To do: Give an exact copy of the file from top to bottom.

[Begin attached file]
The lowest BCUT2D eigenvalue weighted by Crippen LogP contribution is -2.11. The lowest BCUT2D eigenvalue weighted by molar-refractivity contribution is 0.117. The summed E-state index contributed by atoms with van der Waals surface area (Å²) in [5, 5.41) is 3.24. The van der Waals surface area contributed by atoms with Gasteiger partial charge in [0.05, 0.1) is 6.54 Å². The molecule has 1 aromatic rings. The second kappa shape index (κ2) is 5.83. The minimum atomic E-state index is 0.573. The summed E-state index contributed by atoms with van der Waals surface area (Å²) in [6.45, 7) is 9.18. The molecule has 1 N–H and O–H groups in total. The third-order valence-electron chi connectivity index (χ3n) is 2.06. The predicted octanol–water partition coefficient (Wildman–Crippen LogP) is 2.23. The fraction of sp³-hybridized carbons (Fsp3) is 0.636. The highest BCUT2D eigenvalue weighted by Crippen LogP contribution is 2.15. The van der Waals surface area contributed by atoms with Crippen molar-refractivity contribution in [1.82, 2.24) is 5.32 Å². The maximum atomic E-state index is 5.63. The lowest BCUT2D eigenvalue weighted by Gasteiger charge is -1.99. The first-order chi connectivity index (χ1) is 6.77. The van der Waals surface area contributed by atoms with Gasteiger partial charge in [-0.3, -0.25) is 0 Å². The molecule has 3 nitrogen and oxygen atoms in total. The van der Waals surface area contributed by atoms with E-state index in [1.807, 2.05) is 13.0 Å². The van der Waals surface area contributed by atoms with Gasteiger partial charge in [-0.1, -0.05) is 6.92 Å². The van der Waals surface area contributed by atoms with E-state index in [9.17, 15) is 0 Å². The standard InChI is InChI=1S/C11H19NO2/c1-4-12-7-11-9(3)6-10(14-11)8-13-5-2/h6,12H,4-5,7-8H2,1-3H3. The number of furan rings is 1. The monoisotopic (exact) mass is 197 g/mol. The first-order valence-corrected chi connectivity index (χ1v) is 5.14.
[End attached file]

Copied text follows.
The lowest BCUT2D eigenvalue weighted by Crippen LogP contribution is -2.11. The lowest BCUT2D eigenvalue weighted by molar-refractivity contribution is 0.117. The summed E-state index contributed by atoms with van der Waals surface area (Å²) in [5, 5.41) is 3.24. The van der Waals surface area contributed by atoms with Gasteiger partial charge in [0.05, 0.1) is 6.54 Å². The molecule has 1 aromatic rings. The second kappa shape index (κ2) is 5.83. The minimum atomic E-state index is 0.573. The summed E-state index contributed by atoms with van der Waals surface area (Å²) in [6.45, 7) is 9.18. The molecule has 1 N–H and O–H groups in total. The third-order valence-electron chi connectivity index (χ3n) is 2.06. The predicted octanol–water partition coefficient (Wildman–Crippen LogP) is 2.23. The fraction of sp³-hybridized carbons (Fsp3) is 0.636. The highest BCUT2D eigenvalue weighted by Crippen LogP contribution is 2.15. The van der Waals surface area contributed by atoms with Crippen molar-refractivity contribution in [1.82, 2.24) is 5.32 Å². The maximum atomic E-state index is 5.63. The lowest BCUT2D eigenvalue weighted by Gasteiger charge is -1.99. The first-order chi connectivity index (χ1) is 6.77. The van der Waals surface area contributed by atoms with Gasteiger partial charge in [-0.3, -0.25) is 0 Å². The molecule has 3 nitrogen and oxygen atoms in total. The van der Waals surface area contributed by atoms with E-state index in [1.807, 2.05) is 13.0 Å². The van der Waals surface area contributed by atoms with Gasteiger partial charge in [-0.1, -0.05) is 6.92 Å². The van der Waals surface area contributed by atoms with E-state index in [9.17, 15) is 0 Å². The standard InChI is InChI=1S/C11H19NO2/c1-4-12-7-11-9(3)6-10(14-11)8-13-5-2/h6,12H,4-5,7-8H2,1-3H3. The number of furan rings is 1. The monoisotopic (exact) mass is 197 g/mol. The first-order valence-corrected chi connectivity index (χ1v) is 5.14.